Making sure the voice of nature is heard
Humans make decisions about what’s going to happen. That’s how it has always been. Nature – animals, plants, geographic features, bodies of water – is never formally invited to the discussion. This non-inclusive decision-making has led to great environmental threats to our planet. What if we changed that? And what can we, as scientists and LCA practitioners, do about this imbalance?
Better representation for all: the Parliament of Things
In the late nineties, the French philosopher Bruno Latour started writing about the need for a Parliament of Things, consisting of not just humans but nonhuman organisms, systems and objects as well. Because how can humanity make decisions in the interest of not just other humans, but the planet and all life upon it, if those elements don’t have any representation in our decision-making?
This sounds radical, but not so long ago men thought it was unnecessary to give women a vote. That was obviously ridiculous and got more or less corrected, at least in most parliaments. So, let’s take this concept wider: is it fair to let just humans decide on issues that seriously damage the planet and its nonhuman inhabitants? Or should we give room to nature in parliament?
Scientists understand but politicians decide
Latour’s idea brings up the question: who can legitimately represent nature in the parliament of things? Latour postulates that this should be the scientists, as scientists understand the needs of and threats to nature. In his words:
Scientists understand, but cannot decide; and politicians can decide, but not understand.
This abstract idea is slowly getting traction. The Intergovernmental Panel on Climate Change (IPCC) may be an early example of a body where scientists and politicians sit together and at least try to understand each other and come to agreements on how to proceed for the benefit of the entire planet; for instance in the recent Glasgow climate convention. Some time ago, the Embassy of the North Sea was established as an NGO with the objective to try to give all actors in the North Sea a voice. Recently, the World Economic Forum (the organizers of the Davos summit) and Reuters wrote about the need to give rivers, lakes and other objects a legal position, referring to the seven countries that have already given elements of nature a legal voice.
The role of LCA practitioners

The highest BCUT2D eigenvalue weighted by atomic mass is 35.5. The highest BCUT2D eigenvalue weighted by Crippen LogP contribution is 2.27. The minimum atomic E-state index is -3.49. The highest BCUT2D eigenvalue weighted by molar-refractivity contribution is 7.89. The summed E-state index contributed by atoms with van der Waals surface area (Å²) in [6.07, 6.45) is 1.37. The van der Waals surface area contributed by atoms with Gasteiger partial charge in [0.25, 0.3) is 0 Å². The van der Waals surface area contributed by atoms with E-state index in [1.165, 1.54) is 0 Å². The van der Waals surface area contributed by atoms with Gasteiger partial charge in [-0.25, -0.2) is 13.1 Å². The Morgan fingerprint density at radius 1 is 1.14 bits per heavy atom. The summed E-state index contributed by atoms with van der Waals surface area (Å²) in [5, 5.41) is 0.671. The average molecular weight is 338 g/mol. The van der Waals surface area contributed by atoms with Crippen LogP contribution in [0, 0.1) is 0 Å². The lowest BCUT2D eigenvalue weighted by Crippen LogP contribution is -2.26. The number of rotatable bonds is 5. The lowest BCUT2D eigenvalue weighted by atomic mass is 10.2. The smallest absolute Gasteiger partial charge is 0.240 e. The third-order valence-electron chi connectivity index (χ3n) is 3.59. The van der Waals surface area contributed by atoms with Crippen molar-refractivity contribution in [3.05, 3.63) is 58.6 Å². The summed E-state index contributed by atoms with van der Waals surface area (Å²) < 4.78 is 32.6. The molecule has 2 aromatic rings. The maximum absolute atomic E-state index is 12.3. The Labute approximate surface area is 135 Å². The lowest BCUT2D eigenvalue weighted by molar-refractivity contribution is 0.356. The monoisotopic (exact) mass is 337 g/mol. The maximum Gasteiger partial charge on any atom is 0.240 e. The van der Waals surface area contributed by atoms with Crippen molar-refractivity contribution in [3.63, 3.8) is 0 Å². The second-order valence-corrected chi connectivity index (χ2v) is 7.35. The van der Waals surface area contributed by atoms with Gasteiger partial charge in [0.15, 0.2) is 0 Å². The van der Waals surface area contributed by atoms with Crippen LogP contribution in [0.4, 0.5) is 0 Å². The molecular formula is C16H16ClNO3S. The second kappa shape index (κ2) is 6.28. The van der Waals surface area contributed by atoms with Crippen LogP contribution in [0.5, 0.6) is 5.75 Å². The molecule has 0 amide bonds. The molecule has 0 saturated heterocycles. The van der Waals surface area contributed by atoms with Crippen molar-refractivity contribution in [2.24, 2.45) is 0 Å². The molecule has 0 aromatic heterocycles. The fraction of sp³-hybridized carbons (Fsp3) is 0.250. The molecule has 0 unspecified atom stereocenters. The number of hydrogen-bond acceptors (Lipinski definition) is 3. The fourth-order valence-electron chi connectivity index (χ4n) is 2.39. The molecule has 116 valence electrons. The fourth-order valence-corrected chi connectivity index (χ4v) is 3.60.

If scientists are to become the voice of nature, that has much significance for the life cycle assessment (LCA) community. This is an idea that matches how I embarked on my journey into LCA some 32 years ago. I thought then – and still think now – that LCA is excellently suited to be the voice of both humans and nature on a global scale. For decades, we have been developing this voice through concepts such as impact categories and endpoints, hoping we would be heard. Hoping that decision-makers in policy and companies would no longer decide without knowing. That they would listen to us: those who know, but cannot decide.
This all sounds great in theory, but until recently it has not really worked. Although it’s becoming more and more recognized, LCA has not revolutionized the world.
Where can we land?
Bruno Latour recently wrote a new book, titled “Where can we land?” In this further analysis, he investigates why humans have not really changed course, although we are potentially heading to a disaster.
Apparently, we still do not completely grasp that we are dependent on nature and things. We are discussing old concepts over and over again, like right-wing versus left-wing politics or whether we should act locally or globally. These topics are not irrelevant, but they are still a distraction. The key thing we need to do is to “land on earth” and understand we are dependent earthlings.
With the looming climate and biodiversity crises in sight, I call on LCA practitioners to also “land on earth” and try to become active influencers. We have so many essential and valuable insights to give to decision-makers. We cannot sit still and let uninformed people make the decisions. Not without understanding the impacts on non-humans and the things and systems that are essential for the future of all living organisms on Earth.
Are we fundamentally free or fundamentally dependent?
In “We have never been modern”, Latour describes the fundamental error philosophers made during the enlightenment. The idea emerged that people can be completely independent of beliefs and nature; that humans are autonomous. Many other philosophers, such as Nietzsche and Heidegger, already discovered that humans are not at all independent, but very much dependent on other humans and even infrastructure (things) and nature. The Enlightenment brought freedom, but also disconnected us from the earth we are living on.
When I established PRé in 1990 I ran a design consultancy, then I decided to do ecodesign. But, how do I tell the good from the bad? And how can I measure ‘eco’? So I started on a journey together with a few pioneers in the emerging LCA scene and gave up designing. I realized then that these same questions need to be answered by any company embarking on the route to more sustainable products and services, preferably in a scientific, honest, and businesslike way. Providing good transparent tools, data, and methodologies to empower organizations to make the transition to sustainability, that is my drive.